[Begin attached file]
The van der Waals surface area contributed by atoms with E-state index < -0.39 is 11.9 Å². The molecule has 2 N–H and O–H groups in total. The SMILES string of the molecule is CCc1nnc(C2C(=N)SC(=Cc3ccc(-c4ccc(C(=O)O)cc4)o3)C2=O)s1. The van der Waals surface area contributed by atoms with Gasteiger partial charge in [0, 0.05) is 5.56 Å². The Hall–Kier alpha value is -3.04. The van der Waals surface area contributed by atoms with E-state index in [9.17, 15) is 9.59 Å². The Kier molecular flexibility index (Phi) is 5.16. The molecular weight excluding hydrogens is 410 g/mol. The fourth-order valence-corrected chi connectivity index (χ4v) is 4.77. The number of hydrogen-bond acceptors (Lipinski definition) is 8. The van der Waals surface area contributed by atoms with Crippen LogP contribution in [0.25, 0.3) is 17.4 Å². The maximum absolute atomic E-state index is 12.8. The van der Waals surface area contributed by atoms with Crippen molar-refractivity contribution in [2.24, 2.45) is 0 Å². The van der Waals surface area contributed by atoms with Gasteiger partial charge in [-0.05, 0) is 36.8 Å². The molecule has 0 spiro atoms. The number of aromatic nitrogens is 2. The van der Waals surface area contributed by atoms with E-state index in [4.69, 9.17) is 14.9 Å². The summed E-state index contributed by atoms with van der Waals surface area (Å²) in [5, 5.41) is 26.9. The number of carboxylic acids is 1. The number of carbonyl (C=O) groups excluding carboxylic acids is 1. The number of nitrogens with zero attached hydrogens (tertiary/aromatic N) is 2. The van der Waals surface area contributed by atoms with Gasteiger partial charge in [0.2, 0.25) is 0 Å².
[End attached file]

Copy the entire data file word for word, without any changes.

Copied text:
The van der Waals surface area contributed by atoms with E-state index < -0.39 is 11.9 Å². The molecule has 2 N–H and O–H groups in total. The SMILES string of the molecule is CCc1nnc(C2C(=N)SC(=Cc3ccc(-c4ccc(C(=O)O)cc4)o3)C2=O)s1. The van der Waals surface area contributed by atoms with Gasteiger partial charge in [0, 0.05) is 5.56 Å². The Hall–Kier alpha value is -3.04. The van der Waals surface area contributed by atoms with E-state index in [9.17, 15) is 9.59 Å². The Kier molecular flexibility index (Phi) is 5.16. The molecular weight excluding hydrogens is 410 g/mol. The fourth-order valence-corrected chi connectivity index (χ4v) is 4.77. The number of hydrogen-bond acceptors (Lipinski definition) is 8. The van der Waals surface area contributed by atoms with Crippen LogP contribution in [0.25, 0.3) is 17.4 Å². The maximum absolute atomic E-state index is 12.8. The van der Waals surface area contributed by atoms with Crippen molar-refractivity contribution in [2.24, 2.45) is 0 Å². The van der Waals surface area contributed by atoms with Gasteiger partial charge in [-0.05, 0) is 36.8 Å². The molecule has 0 spiro atoms. The number of aromatic nitrogens is 2. The van der Waals surface area contributed by atoms with E-state index in [4.69, 9.17) is 14.9 Å². The summed E-state index contributed by atoms with van der Waals surface area (Å²) in [5, 5.41) is 26.9. The number of carboxylic acids is 1. The number of carbonyl (C=O) groups excluding carboxylic acids is 1. The number of nitrogens with zero attached hydrogens (tertiary/aromatic N) is 2. The van der Waals surface area contributed by atoms with Gasteiger partial charge in [0.2, 0.25) is 0 Å².